Abstract 2835: A Comparative Analysis of Pediatric Resident Performance During High-fidelity Simulated Cardiopulmonary Arrests
Background The quality of basic and advanced life support delivered is directly associated with survival rates for victims of cardiopulmonary arrest. However, in a previous study of simulated cardiopulmonary arrests (sCPAs) pediatric residents performed poorly. We designed an enhanced pediatric resuscitation curriculum (EPRC) focused on identified deficiencies.
Methods Prospective pre-post interventional study of pediatric residents from an academic, tertiary care medical center managing an sCPA of a high-fidelity mannequin simulator. Main outcome measures evaluated were: the interval between the onset of pulseless ventricular tachycardia (PVT) to initiation of compressions and successful defibrillation, pre-shock pause interval, no-blow fraction and no-flow fraction.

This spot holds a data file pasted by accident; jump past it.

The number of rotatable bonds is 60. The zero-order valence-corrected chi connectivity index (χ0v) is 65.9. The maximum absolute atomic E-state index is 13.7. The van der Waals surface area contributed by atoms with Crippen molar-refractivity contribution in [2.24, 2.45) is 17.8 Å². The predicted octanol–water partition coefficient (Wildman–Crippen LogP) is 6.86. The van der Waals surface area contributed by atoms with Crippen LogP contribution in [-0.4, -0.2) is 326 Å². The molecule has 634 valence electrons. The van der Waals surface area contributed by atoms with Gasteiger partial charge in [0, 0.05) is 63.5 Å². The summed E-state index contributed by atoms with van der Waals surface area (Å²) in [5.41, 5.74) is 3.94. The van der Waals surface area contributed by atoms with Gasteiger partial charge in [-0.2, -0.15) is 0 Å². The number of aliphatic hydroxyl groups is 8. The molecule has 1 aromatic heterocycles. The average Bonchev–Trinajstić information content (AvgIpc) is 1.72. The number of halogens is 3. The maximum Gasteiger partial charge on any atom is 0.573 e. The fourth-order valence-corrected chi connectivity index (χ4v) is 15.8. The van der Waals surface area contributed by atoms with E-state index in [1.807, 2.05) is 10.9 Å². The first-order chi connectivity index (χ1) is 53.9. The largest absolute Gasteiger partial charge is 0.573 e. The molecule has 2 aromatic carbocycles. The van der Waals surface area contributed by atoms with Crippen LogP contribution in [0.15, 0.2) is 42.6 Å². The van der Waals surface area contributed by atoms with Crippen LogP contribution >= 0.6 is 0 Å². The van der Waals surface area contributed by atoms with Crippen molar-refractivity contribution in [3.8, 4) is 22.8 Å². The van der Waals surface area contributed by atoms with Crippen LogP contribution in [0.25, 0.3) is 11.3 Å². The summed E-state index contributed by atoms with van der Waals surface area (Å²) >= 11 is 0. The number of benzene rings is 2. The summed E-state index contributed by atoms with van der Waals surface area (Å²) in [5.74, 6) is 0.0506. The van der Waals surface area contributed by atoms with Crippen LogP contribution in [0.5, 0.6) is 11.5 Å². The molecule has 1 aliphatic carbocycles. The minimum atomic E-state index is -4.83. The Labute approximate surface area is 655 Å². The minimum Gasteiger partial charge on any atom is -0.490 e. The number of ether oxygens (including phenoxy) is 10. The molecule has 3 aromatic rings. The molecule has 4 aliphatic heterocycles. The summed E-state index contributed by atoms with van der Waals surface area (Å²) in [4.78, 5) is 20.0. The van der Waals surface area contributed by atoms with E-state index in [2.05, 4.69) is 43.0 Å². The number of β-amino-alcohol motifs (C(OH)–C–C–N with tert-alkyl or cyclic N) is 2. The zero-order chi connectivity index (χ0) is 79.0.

Results One hundred twenty-one pediatric residents participated. There were no significant differences in the baseline characteristics of the two cohorts. The EPRC was associated with a significant decrease in the median (inter-quartile range-IQR): pre-shock pause: [pre: 84 sec (26 –162) vs. post: 8 (4 –18); p<0.001], no-blow fraction: [pre: 39% (22%– 64%) vs. post: 30% (22%– 41%); p=0.01], and no-flow fraction: [pre: 74% (5%–100%) vs. 34% (26%–53%); p<0.001)]. Multivariable survival analysis revealed that the EPRC was associated with an increased likelihood of starting compressions within 1 minute of onset of PVT: [Hazard Ratio: 3.8 (95% CI: 2.0 –7.2)] and defibrillating within 3 minutes of onset of PVT: [HR: 1.7 (95% CI: 1.03–2.65)]. Of note, analysis also revealed that women were less likely to defibrillate within three minutes than men: [HR: 0.57 (95% CI: 0.36 – 0.92)].
Conclusions Implementation of the EPRC was associated with improvement in performance across virtually all measures of quality CPR and defibrillation evaluated in our study. More research is needed to 1) explore potential factors related to gender and performance and 2) determine feasibility and generalizability of this curriculum to other settings and 3) whether improved performance in a simulated setting translates into actual clinical practice.